Bye Bye Baby (Food) Lessons learned: A regular concern in long term care facilities is resident malnutrition and dehydration.  As people age, they tend to experience more digestive discomfort due to diminishing stomach acid.  This can make eating less pleasant.  Living in a nursing home can cause an overwhelming sense of control loss.  Depression may ensue, dampening the desire to eat.  Certain medications may quell this urge even further.  With age, thirst mechanisms are also compromised.  On top of this, many follow some variation of the dysphagia diet: food texture modifications and/or thickened liquids.

As a dietetic intern at a nursing home, I noted one of the most important jobs of my preceptor.  During lunch, we would always go to the cafeteria.  Observations were made and encouragements were put forth:  “Try to eat all of your potatoes, Evelyn” & “Don’t forget to finish your water, Roy”.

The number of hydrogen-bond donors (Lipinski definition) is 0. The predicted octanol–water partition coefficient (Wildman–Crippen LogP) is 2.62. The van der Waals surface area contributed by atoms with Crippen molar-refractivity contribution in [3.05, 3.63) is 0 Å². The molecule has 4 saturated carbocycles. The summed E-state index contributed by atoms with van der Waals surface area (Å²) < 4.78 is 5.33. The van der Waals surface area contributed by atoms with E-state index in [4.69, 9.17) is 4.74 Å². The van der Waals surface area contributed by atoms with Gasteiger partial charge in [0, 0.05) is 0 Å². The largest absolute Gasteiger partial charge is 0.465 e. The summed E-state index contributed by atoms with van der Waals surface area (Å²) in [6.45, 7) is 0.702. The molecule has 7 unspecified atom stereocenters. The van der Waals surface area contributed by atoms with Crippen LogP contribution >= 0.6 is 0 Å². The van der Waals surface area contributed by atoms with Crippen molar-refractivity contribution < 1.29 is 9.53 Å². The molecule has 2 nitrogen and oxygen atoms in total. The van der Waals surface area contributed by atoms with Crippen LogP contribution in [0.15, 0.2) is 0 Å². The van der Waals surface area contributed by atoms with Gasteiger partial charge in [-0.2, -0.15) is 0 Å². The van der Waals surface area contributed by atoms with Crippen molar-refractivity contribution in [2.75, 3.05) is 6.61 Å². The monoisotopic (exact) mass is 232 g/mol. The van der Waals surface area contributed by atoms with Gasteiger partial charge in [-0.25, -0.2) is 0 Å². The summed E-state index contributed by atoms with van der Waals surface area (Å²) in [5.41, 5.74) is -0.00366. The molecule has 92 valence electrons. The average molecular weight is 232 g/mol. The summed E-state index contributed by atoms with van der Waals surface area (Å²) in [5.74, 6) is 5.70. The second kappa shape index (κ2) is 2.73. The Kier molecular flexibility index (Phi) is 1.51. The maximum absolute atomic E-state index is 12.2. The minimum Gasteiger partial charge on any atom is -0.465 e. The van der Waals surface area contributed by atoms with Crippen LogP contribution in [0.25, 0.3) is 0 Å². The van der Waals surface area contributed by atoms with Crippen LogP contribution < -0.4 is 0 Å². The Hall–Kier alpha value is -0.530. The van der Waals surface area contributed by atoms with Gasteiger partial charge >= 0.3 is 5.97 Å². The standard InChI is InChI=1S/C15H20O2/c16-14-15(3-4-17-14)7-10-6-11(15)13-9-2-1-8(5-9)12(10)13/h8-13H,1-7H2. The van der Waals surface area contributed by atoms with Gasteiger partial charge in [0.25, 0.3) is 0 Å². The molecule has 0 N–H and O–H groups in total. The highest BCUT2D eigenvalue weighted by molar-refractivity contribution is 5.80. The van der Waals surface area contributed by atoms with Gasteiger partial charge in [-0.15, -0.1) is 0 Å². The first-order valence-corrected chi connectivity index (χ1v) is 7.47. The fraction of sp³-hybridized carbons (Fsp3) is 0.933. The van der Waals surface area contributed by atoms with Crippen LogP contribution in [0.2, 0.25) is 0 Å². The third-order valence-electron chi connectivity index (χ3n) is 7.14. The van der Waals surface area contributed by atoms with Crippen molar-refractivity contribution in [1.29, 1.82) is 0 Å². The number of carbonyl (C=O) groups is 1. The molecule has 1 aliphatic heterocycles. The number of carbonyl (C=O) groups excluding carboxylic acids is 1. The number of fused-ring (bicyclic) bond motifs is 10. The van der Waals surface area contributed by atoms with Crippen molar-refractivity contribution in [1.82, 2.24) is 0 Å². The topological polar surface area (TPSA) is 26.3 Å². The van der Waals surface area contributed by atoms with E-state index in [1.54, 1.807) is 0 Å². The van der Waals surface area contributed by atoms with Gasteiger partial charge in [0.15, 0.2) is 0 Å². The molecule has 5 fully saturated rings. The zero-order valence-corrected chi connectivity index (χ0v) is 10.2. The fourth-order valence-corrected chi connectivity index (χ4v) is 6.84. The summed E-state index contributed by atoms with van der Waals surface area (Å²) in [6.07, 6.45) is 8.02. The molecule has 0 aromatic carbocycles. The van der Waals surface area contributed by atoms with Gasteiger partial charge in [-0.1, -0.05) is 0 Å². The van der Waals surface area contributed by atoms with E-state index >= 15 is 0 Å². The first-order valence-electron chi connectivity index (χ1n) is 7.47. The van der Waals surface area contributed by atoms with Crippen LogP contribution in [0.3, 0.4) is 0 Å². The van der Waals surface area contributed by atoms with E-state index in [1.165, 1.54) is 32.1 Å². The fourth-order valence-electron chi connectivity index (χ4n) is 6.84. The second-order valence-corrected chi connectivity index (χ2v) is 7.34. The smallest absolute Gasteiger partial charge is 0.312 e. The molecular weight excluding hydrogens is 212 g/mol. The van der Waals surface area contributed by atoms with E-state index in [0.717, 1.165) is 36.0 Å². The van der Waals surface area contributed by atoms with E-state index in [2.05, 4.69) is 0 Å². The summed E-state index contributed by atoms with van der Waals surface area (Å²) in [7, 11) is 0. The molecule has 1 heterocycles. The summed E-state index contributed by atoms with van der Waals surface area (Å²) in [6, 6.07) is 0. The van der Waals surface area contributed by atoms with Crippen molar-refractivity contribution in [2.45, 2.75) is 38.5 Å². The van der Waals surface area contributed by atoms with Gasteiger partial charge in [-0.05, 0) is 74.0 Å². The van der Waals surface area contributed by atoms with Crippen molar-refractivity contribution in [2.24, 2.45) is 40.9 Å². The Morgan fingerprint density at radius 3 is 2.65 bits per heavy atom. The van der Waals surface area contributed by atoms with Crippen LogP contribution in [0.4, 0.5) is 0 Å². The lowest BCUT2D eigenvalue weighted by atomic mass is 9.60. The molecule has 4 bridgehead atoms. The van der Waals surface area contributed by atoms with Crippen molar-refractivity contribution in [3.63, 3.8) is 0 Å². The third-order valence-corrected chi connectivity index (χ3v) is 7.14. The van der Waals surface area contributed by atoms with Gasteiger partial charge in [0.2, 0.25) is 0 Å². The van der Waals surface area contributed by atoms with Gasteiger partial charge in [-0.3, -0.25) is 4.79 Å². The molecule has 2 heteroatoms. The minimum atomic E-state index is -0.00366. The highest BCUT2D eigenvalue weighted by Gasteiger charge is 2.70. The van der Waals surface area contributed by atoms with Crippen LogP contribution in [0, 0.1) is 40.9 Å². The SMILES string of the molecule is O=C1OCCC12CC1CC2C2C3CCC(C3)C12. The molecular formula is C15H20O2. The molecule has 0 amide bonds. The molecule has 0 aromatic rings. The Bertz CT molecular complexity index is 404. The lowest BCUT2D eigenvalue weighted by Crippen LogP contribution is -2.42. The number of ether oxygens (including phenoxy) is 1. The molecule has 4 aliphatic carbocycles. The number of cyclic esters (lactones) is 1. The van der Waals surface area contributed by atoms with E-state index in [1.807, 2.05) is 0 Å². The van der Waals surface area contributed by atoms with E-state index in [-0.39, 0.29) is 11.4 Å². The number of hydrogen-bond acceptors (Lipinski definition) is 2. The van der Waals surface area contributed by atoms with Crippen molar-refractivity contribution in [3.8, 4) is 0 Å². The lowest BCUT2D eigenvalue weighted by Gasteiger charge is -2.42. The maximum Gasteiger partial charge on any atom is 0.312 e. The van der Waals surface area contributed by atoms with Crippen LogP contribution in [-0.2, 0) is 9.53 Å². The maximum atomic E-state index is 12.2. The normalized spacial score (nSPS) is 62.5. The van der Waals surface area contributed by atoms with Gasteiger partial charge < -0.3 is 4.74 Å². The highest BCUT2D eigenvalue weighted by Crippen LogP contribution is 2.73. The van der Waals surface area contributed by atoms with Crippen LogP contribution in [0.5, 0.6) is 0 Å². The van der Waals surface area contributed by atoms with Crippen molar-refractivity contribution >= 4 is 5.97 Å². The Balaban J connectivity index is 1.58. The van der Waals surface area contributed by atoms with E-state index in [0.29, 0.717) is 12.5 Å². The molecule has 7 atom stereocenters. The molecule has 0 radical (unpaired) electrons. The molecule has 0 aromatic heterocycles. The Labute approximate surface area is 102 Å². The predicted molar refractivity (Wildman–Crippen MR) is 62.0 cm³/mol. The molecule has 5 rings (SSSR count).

The truth is…

If someone put pureed meatloaf  & thickened water at my fingertips on a daily basis, I’d probably end up malnourished and dehydrated too!  Like the nurses who tell you to cut back on sweets while putting out their cigarettes, dietitians may be the first to admit that many of us would sooner starve than put our meals in a blender and stir modified food starch into our wine glasses.

However, due to the blah nature of my diet, I spent more time pursuing other interests.  A coworker of mine told me that she tends to eat fast, because it is the least important part of her day.  While I have a preference for eating healthy foods in a slow manner, I told her that I sometimes wish I could follow that philosophy as well.  It’s nice to be so busy doing other things that eating becomes just one more thing that needs to be done to keep going.  Destroying the tendency of tying food to emotion can be very liberating.  In fact, as noted by my ally, it can be an indispensable tool for people with food restrictions.

Next diet: Low-copper Diet for Wilson’s Disease.  Update coming soon…